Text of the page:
4 Matching Annotations
  1. Nov 2022
    1. The genomes were uniformly of high completeness (Figure S2). Due to the high intrinsic base quality of HiFi reads (Q30 to Q40; from one error in 1000 to one error in 10,000) we were able to distinguish insertions of Wolbachia DNA into the host genome from true components of the Wolbachia genome, and to independently assemble even closely related strains with confidence

      This whole study is really interesting. This is one part that is not entirely clear to me. How do you use this information to distinguish actual Wolbachia DNA from Wolbachia from insertions of Wolbachia DNA into the host genome?

    1. We introduce the use of a specific suite of parameters and protocols that greatly improves the agreement among pipelines developed by diverse organizations.

      From reading the paper it seems like this was done on samples where the SARS-COV-2 in the sample is likely to be genetically uniform. Have you done this at all on samples such as those from wastewater or sewage or environmental swabs where there are likely to be many different variants within a single sample?

    1. Fig. S7 shows results at different MSA depth thresholds. After filtering, there are 104 sequences with MSA depth ≤ 100, 70 sequences with MSA depth ≤ 10, and 22 sequences with MSA depth = 1. Beyond the constraint that no template has TM-score > 0.5, no filtering on the number of templates is performed.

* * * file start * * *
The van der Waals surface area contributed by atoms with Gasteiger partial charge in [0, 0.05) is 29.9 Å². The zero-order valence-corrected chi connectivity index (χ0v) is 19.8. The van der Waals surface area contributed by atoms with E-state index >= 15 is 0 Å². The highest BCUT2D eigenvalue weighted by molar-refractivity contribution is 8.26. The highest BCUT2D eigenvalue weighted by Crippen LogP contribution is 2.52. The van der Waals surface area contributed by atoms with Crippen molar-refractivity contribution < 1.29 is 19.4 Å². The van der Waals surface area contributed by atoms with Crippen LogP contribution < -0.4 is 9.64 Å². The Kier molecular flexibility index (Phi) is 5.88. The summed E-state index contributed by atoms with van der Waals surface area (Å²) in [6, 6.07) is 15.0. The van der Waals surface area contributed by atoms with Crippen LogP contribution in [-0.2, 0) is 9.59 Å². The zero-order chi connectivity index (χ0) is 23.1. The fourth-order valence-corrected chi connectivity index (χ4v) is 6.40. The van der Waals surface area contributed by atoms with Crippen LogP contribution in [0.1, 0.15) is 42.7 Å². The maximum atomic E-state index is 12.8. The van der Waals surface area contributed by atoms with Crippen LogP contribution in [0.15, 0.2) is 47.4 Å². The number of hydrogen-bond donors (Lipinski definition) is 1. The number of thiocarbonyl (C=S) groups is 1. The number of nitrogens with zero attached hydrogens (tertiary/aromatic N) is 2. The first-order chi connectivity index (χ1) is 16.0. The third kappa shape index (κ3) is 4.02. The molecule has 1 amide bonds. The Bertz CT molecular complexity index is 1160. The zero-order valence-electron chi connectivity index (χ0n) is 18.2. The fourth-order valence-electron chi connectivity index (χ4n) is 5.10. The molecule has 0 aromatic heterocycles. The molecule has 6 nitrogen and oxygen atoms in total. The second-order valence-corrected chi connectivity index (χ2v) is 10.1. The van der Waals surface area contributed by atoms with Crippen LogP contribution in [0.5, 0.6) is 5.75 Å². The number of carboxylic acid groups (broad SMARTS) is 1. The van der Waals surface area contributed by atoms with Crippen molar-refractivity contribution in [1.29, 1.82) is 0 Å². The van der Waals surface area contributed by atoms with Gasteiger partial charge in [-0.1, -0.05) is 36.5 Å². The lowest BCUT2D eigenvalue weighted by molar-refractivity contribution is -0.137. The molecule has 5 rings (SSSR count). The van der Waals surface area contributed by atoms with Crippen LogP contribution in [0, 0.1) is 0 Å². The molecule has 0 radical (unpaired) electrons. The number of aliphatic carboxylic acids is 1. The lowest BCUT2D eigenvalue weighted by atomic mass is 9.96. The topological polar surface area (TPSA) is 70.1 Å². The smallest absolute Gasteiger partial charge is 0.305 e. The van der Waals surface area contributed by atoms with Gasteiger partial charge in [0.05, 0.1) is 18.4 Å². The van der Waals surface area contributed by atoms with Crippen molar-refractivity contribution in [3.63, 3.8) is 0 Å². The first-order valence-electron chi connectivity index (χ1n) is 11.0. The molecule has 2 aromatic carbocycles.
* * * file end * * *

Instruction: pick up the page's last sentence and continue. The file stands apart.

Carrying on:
It would be interesting to know if there is anything in common / shared for the proteins for which you can still not predict structures. For example, are they more likely to come from certain environments or environmental conditions (e.g., low temperature samples, high temperature, high salt, etc)? Also is it possible to take into account any of the environmental conditions in the actual structural prediction? For example if samples came from a hydrothermal vent that was at 90C would this be useful in any of the predictions?

    1. When we expanded this analysis to chromosome-wide gene-gene correlations, we discovered a striking ‘X-shaped’ pattern of gene expression covariance (Fig. 1D). Beyond the expected diagonal reflecting coordinated gene expression at the level of operons, the anti-diagonal reflected correlations between genes at a similar distance from the origin of replication, between the “arms” of the circular chromosome, as well as a correlation between genes at the origin and terminus

      It would be really interesting to compare the patterns you observe here with the X-like genome inversion patterns that we and others have reported (e.g., see https://www.ncbi.nlm.nih.gov/pmc/articles/PMC16139/). These patterns basically show that the distance a gene is from the origin of replication is conserved but the side of the origin it is on is not.

      Those inversion patterns have been seen in some but not all comparisons of closely related bacterial and archaeal genomes. So it seems there are some taxa where the distance a gene is from the origin is not conserved over evolutionary time. It would be interesting to know if these taxa show the X-like patternb you report for gene expression.